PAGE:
President Higgins echoes first Dáil in inauguration speech
Leader calls for a ‘Republic of inclusivity, love and joy’ as he is inaugurated for second term
President Michael D Higgins at the presidential inauguration ceremony at Dublin Castle. Photograph: Maxwells/PA Wire
President Michael D Higgins recalled a key principle of the Democratic Programme of the first Dáil of January 1919, in his inaugural address for his second term at Dublin Castle this evening.
He described the programme as an “honourable, wide and inclusive version of republicanism”, and quoted from it: “It shall be the first duty of the Government of the Republic to make provision for the physical, mental and spiritual well-being of the children, to secure that no child shall suffer hunger or cold from lack of food, clothing or shelter, but that all shall be provided with the means and facilities requisite for their proper education and training, as citizens of a free and Gaelic Ireland. ”
You can read the full text of his speech here.
Mr Higgins said: “Let us approach the next seven years with energy and enthusiasm, bringing ár lán dhícheall [our full diligence] to our work of building together what may come to be seen as a real and beautiful Republic of inclusivity, creativity, imagination, love, and indeed joy, a joy that is shared, for that too is part of what it is to truly participate.”
He said that during the presidential election campaign he offered a vision for the next seven years “of a real republic as being a life lived together, one where there is a commitment to equality, to strong sustainable communities, to the sharing of history and to shaping of the future together; recognising our vulnerabilities, drawing on and enhancing our individual and collective capacities”.
It was “a vision for which you have given a huge mandate”, he said. Key to enacting it was “the achievement of a real participation, built on equality and empowerment”, he said.
He said inequalities were “deepening and many of our people do not have the necessary securities of adequate housing, shelter, health, education, such securities and supports which would allow them to realise their rights and participate with equality”.
“Our choice must be to actively extend and deepen democracy, to express it in wider forms and in new ways,” he said.
“Ideas matter and history tells us that anti-intellectualism has been, and remains, the weapon of authoritarian and anti-democratic forces in so many parts of our shared, vulnerable planet,” he said.
He noted that not alone was “the very existence of our planet in its biodiversity threatened, but we have not yet slowed the pace of that destruction”.
“We live with ongoing violence against women which must be ended,” he said.
“We must confront and challenge any excuses offered for the denial of the irreducible rights of women, who make up, let us not forget, a majority of humanity on this planet.
“It is important that we recognise the rights and culture of indigenous peoples. It is also important that each person is free to express their sexuality, gender or relationship.”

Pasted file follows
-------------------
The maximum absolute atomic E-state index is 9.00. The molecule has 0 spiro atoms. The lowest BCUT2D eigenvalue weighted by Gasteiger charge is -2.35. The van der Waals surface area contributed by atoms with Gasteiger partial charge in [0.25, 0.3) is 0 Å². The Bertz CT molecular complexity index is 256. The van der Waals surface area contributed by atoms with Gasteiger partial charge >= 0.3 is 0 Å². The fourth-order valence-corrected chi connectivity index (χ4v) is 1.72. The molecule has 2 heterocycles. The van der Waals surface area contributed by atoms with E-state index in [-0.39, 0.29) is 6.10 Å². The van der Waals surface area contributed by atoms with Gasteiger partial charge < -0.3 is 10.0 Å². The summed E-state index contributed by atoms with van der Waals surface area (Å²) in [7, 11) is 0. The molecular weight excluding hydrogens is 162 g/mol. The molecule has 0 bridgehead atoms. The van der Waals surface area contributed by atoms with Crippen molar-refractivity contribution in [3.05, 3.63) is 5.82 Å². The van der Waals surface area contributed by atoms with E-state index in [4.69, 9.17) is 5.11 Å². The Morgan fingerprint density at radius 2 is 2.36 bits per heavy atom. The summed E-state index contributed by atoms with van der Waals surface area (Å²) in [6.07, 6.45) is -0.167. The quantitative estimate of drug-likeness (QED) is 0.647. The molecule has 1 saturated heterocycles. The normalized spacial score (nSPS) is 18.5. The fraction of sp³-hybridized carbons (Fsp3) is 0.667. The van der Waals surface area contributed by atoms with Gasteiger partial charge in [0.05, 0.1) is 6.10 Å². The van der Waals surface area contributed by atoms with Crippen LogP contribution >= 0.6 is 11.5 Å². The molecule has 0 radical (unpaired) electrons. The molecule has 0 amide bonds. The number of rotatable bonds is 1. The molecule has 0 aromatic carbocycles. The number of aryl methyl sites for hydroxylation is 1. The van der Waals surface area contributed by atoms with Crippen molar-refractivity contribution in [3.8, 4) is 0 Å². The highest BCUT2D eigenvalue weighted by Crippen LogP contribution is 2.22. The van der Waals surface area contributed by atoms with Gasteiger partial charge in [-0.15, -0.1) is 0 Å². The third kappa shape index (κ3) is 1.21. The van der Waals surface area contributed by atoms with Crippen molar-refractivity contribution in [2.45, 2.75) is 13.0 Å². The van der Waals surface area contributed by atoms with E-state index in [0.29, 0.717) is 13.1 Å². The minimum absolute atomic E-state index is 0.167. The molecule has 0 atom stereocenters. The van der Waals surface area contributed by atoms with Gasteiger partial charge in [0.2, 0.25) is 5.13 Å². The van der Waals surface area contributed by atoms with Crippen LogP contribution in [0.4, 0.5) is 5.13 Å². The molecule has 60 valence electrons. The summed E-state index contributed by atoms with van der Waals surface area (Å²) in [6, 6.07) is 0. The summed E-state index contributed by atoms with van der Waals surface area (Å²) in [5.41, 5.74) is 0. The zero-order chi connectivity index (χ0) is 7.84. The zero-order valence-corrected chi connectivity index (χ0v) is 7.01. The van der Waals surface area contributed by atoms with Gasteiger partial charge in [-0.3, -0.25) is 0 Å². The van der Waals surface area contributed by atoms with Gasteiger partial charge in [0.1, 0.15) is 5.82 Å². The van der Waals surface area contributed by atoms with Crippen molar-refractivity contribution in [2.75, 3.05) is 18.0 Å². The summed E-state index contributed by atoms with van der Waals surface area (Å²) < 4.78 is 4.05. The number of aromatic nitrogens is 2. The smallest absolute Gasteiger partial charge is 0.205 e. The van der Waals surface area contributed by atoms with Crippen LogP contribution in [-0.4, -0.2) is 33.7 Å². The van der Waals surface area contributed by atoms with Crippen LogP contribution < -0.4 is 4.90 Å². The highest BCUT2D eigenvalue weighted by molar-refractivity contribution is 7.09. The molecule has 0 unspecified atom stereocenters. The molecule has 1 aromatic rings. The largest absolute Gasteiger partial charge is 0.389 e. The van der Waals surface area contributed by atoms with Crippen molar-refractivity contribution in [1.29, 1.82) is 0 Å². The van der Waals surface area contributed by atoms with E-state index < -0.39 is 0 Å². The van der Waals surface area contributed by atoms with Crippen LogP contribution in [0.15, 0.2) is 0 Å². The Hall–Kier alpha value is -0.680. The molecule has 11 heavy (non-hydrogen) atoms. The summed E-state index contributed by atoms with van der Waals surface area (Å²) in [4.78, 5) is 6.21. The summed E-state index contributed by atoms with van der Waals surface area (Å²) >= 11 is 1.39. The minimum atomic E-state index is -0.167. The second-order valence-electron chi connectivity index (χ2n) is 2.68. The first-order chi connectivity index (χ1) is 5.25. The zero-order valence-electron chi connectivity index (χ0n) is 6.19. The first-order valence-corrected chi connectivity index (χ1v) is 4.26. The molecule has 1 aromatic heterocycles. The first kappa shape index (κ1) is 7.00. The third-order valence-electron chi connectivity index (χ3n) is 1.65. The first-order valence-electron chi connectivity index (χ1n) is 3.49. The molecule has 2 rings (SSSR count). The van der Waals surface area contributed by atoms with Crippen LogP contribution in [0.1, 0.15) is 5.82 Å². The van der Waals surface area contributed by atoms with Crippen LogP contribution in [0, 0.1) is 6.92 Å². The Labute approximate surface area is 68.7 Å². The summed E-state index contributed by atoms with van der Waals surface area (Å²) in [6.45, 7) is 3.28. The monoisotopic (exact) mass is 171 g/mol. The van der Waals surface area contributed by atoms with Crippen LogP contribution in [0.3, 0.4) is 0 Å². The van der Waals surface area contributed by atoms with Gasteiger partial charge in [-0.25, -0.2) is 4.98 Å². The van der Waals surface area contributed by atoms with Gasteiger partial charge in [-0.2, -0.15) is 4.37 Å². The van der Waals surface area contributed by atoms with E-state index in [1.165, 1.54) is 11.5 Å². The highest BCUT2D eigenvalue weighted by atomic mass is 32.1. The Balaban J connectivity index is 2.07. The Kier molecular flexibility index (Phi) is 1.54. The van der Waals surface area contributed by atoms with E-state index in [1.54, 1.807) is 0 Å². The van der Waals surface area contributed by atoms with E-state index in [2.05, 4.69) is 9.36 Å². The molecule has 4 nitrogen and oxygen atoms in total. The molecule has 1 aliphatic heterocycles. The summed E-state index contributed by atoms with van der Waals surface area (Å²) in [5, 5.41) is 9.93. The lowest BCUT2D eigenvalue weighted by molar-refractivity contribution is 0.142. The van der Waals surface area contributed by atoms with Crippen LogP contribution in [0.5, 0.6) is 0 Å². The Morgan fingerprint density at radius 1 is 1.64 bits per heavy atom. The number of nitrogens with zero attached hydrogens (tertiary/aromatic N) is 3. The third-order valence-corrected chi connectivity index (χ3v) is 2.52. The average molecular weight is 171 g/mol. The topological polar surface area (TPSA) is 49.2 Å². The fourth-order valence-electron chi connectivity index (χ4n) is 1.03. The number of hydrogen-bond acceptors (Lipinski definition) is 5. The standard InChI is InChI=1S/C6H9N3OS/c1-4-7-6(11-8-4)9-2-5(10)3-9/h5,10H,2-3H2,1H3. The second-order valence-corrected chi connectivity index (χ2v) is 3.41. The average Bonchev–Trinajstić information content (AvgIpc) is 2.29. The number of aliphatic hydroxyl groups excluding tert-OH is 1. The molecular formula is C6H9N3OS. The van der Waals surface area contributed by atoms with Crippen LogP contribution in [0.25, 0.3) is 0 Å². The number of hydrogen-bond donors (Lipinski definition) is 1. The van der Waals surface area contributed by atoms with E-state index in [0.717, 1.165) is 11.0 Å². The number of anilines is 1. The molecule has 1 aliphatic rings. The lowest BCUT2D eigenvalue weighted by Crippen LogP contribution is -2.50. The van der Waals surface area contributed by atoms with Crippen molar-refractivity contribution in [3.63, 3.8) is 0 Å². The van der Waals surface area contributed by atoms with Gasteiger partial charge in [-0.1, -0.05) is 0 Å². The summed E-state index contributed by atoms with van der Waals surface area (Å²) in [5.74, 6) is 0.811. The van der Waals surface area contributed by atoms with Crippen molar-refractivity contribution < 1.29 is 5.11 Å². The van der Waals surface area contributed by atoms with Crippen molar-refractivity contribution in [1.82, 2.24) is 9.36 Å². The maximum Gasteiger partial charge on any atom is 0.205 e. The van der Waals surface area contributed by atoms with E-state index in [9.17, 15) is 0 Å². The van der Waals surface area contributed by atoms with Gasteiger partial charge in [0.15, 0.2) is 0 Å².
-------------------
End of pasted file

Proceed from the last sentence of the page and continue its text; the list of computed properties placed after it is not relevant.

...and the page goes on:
Referring to “the two great expressions of shared concern that the UN Paris Agreement on responding to climate change and the UN’s . . . agreement on sustainable development represent”, he noted that “we now live with the reality that some of those nations who made those commitments are resiling from them. The issues of inter-generational justice raised by this cannot be ignored.”
Assumption of responsibilities in these matters was “one important part of the shared project of delivery of a real Republic. A real Republic requires a wide embrace, inclusive of all its members, in our case, all of our Irish from different generations including those who are abroad, and it must be generous in its reach.”
Referring to Armistice Day centenary commemorations, which also took place on Sunday, he said that “it was important, earlier on this special day, to privilege the duty of respectful memory”.
A challenge “we in Ireland will face in the next seven years will be our public, formal and scholarly remembering of important change-making, change-inducing events which, while shared, were experienced differently, and are subject to competing constructions in the present”.
He warned that “above all, we must not reopen wounds, but yet we must get sufficiently close to acknowledge those scars that tell us of the depth of hurt experienced and the fragility of the healing achieved.
“Any false amnesia obscures rather than assists. However, choice of distance will be an important act of judgment, one that will decide what is an act of healing, [and] what might constitute a needless provocation.”
Relationship with the UK
One of Ireland’s “ deepest and most complex relationships is that with our closest neighbour”, he said, referring to the UK. This “will remain true, whatever political changes the near future might bring, and the presidency can continue to play a crucial role in sustaining positive relationships between our peoples in challenging circumstances”, he said.
There must not be an “emphasis on division and domination rather than reflection or understanding”, he said. If unchecked, the former could “undermine the warmth of our Irishness and stifle those decencies of the heart that have enhanced our lives, filled our imagination, and contributed so much to our reputation and experience”.
It was important “that we seek to reach always for the best of ourselves, and the best of what we might become, and that we allow that to guide our collective ambition for our country”.
He concluded: “This is your presidency and I will work for you and with you towards a future of equality, participation, inclusion, imagination, creativity, and sustainability. It is together that we go forward.”